The Film 100: Edith Head, no. 50


Born: October 28, 1898, San Bernardino, CA
Died: October 24, 1981, Hollywood, CA

She raised costume design to the level of high art.
—Ally Acker

To find temporary work in the summer of 1923, Stanford alumna Edith Head wiggled her way into Paramount’s wardrobe department by falsely stating that she had experience as a sketch artist. She wound up staying at the studio for forty-four years. Her eight Oscars, from a record-setting thirty-four nominations, highlighted one of Hollywood’s most illustrious careers, and her remarkable influence carried over into the fashion world.

In the 1920s, Head became thoroughly acclimated to the politics of the studio system, often battling with the Production Code censors over the suggestive costumes she created for sex goddesses Clara Bow and Jean Harlow. Head still managed to emphasize the best assets of these “bad girls” by creating gowns that hinted at the famous forms that lay beneath them. Her clever use of loose folds around the drooping neckline of Harlow’s dresses playfully moved with the actresses’ buxom physique. After several years assisting others and gaining notice in early sound features, Edith Head’s first shot as a credited costume designer was She Done Him Wrong (1933), a Mae West vehicle that became an overnight sensation and topped the box office at the height of the Great Depression. Although Head was forced to incorporate the diamond necklaces and velvet bustiers that West favored from earlier vaudeville performances, she soon began to break with the practice of adopting gaudy stage accoutrement for the screen.

Throughout her long career, Edith Head would repeatedly set style through movies. The sarong she designed for beauty Dorothy Lamour in The Jungle Princess (1936) created a nationwide fashion trend. She continued to dress Lamour for several years, handling the traveling apparel in most of her Road pictures with Bob Hope and Bing Crosby. Head’s tailored suits, worn by top actresses Bette Davis in All About Eve (1950) and Elizabeth Taylor in A Place in the Sun (1951), did for women’s wear what Max Factor did for makeup.

The conservative-but-sexy Grace Kelly of Alfred Hitchcock’s Rear Window (1954) and To Catch a Thief (1955) is the trademark look of Edith Head. Her prep-school aesthetic dominated fifties moviemaking, seen best in the sleek sweaters and stretch stirrup pants of the decade. Hitchcock provided her more opportunities in the outfitting of Shirley MacLaine, Doris Day and Kim Novak in The Trouble with Harry (1955), The Man Who Knew Too Much (1956) and Vertigo (1958), respectively. She would work for the Master of Suspense again in Marnie (1964), Torn Curtain (1966), Topaz (1969) and his final film, Family Plot (1976). In fact, Head clashed and collaborated with some of Hollywood’s most skillful and particular directors: Billy Wilder, John Ford, Cecil B. DeMille and Bob Fosse. She moved from genre to genre easily, draping the characters of classic film noir thrillers, westerns and period dramas.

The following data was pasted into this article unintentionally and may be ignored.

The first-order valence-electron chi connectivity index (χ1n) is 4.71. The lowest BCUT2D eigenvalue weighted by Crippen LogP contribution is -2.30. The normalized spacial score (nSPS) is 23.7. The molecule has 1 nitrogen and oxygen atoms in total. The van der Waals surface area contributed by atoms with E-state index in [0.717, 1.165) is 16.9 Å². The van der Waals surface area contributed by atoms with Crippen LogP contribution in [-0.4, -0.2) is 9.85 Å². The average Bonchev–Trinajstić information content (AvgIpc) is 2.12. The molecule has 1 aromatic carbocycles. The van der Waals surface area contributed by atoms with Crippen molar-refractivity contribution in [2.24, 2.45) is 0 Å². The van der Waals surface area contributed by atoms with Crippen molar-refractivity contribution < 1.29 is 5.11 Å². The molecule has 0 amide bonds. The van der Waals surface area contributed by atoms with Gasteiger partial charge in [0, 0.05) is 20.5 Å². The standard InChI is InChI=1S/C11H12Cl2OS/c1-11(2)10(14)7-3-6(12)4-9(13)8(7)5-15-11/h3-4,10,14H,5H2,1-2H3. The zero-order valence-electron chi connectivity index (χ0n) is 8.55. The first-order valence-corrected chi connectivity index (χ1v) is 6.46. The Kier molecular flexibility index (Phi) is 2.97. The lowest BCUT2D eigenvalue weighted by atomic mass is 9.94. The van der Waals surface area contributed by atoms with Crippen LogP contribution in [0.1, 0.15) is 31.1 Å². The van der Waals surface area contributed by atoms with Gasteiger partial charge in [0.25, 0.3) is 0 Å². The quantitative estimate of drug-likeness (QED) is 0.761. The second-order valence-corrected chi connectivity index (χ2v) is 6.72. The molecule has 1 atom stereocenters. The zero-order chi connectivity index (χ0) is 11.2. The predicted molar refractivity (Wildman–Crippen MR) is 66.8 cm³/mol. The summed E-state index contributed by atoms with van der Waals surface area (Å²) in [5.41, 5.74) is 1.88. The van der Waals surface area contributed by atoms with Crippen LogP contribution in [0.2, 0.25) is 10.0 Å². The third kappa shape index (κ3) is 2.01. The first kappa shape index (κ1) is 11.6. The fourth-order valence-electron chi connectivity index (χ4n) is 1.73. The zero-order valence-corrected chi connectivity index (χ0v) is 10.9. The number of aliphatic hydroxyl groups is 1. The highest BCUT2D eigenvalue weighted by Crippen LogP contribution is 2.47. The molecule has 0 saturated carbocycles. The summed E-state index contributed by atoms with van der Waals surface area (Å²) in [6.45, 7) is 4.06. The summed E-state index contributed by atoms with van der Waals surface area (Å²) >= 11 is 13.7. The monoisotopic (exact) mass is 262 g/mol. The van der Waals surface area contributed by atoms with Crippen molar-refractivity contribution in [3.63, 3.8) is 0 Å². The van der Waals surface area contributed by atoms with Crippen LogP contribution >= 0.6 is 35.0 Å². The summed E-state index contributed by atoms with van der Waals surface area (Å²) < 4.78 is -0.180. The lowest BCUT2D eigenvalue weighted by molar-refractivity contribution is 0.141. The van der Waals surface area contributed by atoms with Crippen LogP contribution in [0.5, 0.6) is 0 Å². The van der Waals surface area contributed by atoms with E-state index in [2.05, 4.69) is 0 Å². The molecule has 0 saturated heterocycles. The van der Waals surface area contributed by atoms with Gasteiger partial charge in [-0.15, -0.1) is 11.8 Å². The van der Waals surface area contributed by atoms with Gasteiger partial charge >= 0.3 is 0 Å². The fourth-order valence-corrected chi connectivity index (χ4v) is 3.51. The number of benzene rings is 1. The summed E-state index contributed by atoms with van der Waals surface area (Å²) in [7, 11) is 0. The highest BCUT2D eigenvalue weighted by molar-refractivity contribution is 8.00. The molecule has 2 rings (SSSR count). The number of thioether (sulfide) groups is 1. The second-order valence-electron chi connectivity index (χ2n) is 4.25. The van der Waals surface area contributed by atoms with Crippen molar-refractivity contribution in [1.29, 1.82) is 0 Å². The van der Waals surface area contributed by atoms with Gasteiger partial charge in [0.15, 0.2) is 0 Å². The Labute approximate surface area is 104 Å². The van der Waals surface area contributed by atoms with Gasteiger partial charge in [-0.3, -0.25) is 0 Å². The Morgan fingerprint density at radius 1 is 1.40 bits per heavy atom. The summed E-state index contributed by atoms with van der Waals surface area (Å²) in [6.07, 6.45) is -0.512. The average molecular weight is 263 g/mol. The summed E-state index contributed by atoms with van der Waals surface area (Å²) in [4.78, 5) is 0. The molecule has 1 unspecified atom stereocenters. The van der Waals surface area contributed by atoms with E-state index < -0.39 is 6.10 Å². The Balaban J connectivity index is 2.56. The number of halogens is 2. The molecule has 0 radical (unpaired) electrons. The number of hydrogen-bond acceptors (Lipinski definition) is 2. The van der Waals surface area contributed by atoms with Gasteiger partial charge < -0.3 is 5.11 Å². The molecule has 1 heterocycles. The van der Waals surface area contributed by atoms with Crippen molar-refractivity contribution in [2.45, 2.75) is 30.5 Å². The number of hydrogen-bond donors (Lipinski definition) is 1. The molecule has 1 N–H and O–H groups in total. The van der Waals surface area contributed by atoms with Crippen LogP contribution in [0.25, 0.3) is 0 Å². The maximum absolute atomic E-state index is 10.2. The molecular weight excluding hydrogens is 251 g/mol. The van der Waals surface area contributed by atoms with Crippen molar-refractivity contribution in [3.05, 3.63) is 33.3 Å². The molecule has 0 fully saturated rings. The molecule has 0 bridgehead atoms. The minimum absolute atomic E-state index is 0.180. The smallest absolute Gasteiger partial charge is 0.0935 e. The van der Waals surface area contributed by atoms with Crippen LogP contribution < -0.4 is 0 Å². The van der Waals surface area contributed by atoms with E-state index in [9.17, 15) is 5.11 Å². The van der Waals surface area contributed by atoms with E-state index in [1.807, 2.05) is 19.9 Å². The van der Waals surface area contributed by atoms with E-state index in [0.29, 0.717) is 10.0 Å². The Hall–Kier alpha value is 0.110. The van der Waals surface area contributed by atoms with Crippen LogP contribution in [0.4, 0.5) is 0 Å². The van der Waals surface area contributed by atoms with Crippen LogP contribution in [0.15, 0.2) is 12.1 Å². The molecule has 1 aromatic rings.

Edith Head was also the driving force behind the glamour of the Academy Award ceremonies. She was a special adviser for the first televised Academy Awards, then dressed hundreds of stars for the event for nearly twenty-five years. According to a famous anecdote, Joan Crawford commissioned Head to prepare two identical gowns from the same pattern, one in black and one in beige. Upon seeing the preceding presenter appear in ebony, Crawford opted for the beige and changed dresses while waiting in the wings.

As the first woman to head a design department in a major studio, Head often got screen credit for gowns that were designed by others, and her name was attached to many films she had little influence over. Audrey Hepburn dragged her own outfits to the set of Sabrina (1954), and the Givenchy dresses were mistaken as Head’s own creations. Nevertheless, she was the rare production specialist known to women by name, and her credits became more prominent as her successes multiplied.

The name on the screen soon became the name on the label, as Head was recognized in every home. She won work outside of Hollywood, designing uniforms for international airlines, creating Vogue patterns that rivaled the latest Paris fashions, appearing on Art Linkletter’s television show to give hints to American housewives and writing columns in many of the day’s top fashion magazines. She also authored self-help books for those without her gifts for color coordination.

With so many book deals and TV appearances, many studio executives felt she was hogging the spotlight and demoralizing the hundreds of other production crew members. Her extreme popularity inflated her ego, and during the 1960s she was a feisty collaborator. Paramount punished her in 1967, by allowing her contract to expire without offering a renewal. At her departure, she had been a Paramount employee longer than anyone else in the studio’s history except its founder, Adolph Zukor.

Head’s undeniable talent was quickly employed by others. Her work for The Sting (1973) launched male fashion trends in the early 1970s. On more than 750 films, spanning six decades, Head’s work endured. The proof: her final designs, for Steve Martin’s Dead Men Don’t Wear Plaid (1982), utilized styles she had created for many of the thirties and forties clips featured in the movie.

To read all the republished articles from ‘The Film 100,’ as well as the complete list of 100 most influential people in the history of the movies, go to Reintroducing the Film 100 here on Keyframe.

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